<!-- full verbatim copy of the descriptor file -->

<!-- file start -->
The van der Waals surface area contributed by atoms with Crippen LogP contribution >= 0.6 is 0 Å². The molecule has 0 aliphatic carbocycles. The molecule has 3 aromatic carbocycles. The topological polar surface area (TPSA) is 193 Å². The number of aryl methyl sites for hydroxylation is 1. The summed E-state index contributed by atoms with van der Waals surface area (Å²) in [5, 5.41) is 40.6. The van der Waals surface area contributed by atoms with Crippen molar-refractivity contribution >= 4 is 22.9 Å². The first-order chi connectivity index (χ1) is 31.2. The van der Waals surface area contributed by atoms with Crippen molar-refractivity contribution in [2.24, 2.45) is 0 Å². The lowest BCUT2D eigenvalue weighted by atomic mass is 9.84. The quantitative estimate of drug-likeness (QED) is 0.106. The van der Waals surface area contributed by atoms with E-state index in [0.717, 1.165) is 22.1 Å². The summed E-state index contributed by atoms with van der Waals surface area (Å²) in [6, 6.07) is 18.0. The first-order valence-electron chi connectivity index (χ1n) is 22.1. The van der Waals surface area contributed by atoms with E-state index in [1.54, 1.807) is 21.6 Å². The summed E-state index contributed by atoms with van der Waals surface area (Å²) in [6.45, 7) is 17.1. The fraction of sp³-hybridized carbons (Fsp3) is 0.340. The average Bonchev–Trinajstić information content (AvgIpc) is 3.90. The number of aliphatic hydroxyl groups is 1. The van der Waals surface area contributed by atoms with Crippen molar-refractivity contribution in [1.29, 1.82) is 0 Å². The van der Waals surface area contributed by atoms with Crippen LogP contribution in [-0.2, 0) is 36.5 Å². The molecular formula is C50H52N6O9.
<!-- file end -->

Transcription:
The van der Waals surface area contributed by atoms with Crippen LogP contribution >= 0.6 is 0 Å². The molecule has 0 aliphatic carbocycles. The molecule has 3 aromatic carbocycles. The topological polar surface area (TPSA) is 193 Å². The number of aryl methyl sites for hydroxylation is 1. The summed E-state index contributed by atoms with van der Waals surface area (Å²) in [5, 5.41) is 40.6. The van der Waals surface area contributed by atoms with Crippen molar-refractivity contribution >= 4 is 22.9 Å². The first-order chi connectivity index (χ1) is 31.2. The van der Waals surface area contributed by atoms with Crippen molar-refractivity contribution in [2.24, 2.45) is 0 Å². The lowest BCUT2D eigenvalue weighted by atomic mass is 9.84. The quantitative estimate of drug-likeness (QED) is 0.106. The van der Waals surface area contributed by atoms with E-state index in [0.717, 1.165) is 22.1 Å². The summed E-state index contributed by atoms with van der Waals surface area (Å²) in [6, 6.07) is 18.0. The first-order valence-electron chi connectivity index (χ1n) is 22.1. The van der Waals surface area contributed by atoms with E-state index in [1.54, 1.807) is 21.6 Å². The summed E-state index contributed by atoms with van der Waals surface area (Å²) in [6.45, 7) is 17.1. The fraction of sp³-hybridized carbons (Fsp3) is 0.340. The average Bonchev–Trinajstić information content (AvgIpc) is 3.90. The number of aliphatic hydroxyl groups is 1. The van der Waals surface area contributed by atoms with Crippen molar-refractivity contribution in [1.29, 1.82) is 0 Å². The van der Waals surface area contributed by atoms with Crippen LogP contribution in [-0.2, 0) is 36.5 Å². The molecular formula is C50H52N6O9.